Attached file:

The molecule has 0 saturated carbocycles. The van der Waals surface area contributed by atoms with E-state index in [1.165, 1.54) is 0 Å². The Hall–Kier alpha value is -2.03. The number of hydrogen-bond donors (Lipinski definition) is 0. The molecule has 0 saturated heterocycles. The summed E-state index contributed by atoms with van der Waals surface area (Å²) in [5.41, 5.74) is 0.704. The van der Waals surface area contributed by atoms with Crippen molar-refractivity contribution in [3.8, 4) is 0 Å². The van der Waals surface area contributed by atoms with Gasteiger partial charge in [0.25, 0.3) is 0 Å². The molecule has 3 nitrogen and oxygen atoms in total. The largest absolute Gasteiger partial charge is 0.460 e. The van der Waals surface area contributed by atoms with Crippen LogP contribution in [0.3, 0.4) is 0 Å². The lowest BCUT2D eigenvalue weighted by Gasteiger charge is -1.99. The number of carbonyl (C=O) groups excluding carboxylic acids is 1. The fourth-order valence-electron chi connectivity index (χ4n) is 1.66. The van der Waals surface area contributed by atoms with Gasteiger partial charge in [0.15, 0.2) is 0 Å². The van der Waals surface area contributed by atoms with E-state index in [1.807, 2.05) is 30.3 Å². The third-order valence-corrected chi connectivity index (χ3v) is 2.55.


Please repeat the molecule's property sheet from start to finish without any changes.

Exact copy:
The molecule has 0 saturated carbocycles. The van der Waals surface area contributed by atoms with E-state index in [1.165, 1.54) is 0 Å². The Hall–Kier alpha value is -2.03. The number of hydrogen-bond donors (Lipinski definition) is 0. The molecule has 0 saturated heterocycles. The summed E-state index contributed by atoms with van der Waals surface area (Å²) in [5.41, 5.74) is 0.704. The van der Waals surface area contributed by atoms with Crippen molar-refractivity contribution in [3.8, 4) is 0 Å². The van der Waals surface area contributed by atoms with Gasteiger partial charge in [0.25, 0.3) is 0 Å². The molecule has 3 nitrogen and oxygen atoms in total. The largest absolute Gasteiger partial charge is 0.460 e. The van der Waals surface area contributed by atoms with Crippen LogP contribution in [0.3, 0.4) is 0 Å². The lowest BCUT2D eigenvalue weighted by Gasteiger charge is -1.99. The number of carbonyl (C=O) groups excluding carboxylic acids is 1. The fourth-order valence-electron chi connectivity index (χ4n) is 1.66. The van der Waals surface area contributed by atoms with Gasteiger partial charge in [0.15, 0.2) is 0 Å². The van der Waals surface area contributed by atoms with E-state index in [1.807, 2.05) is 30.3 Å². The third-order valence-corrected chi connectivity index (χ3v) is 2.55.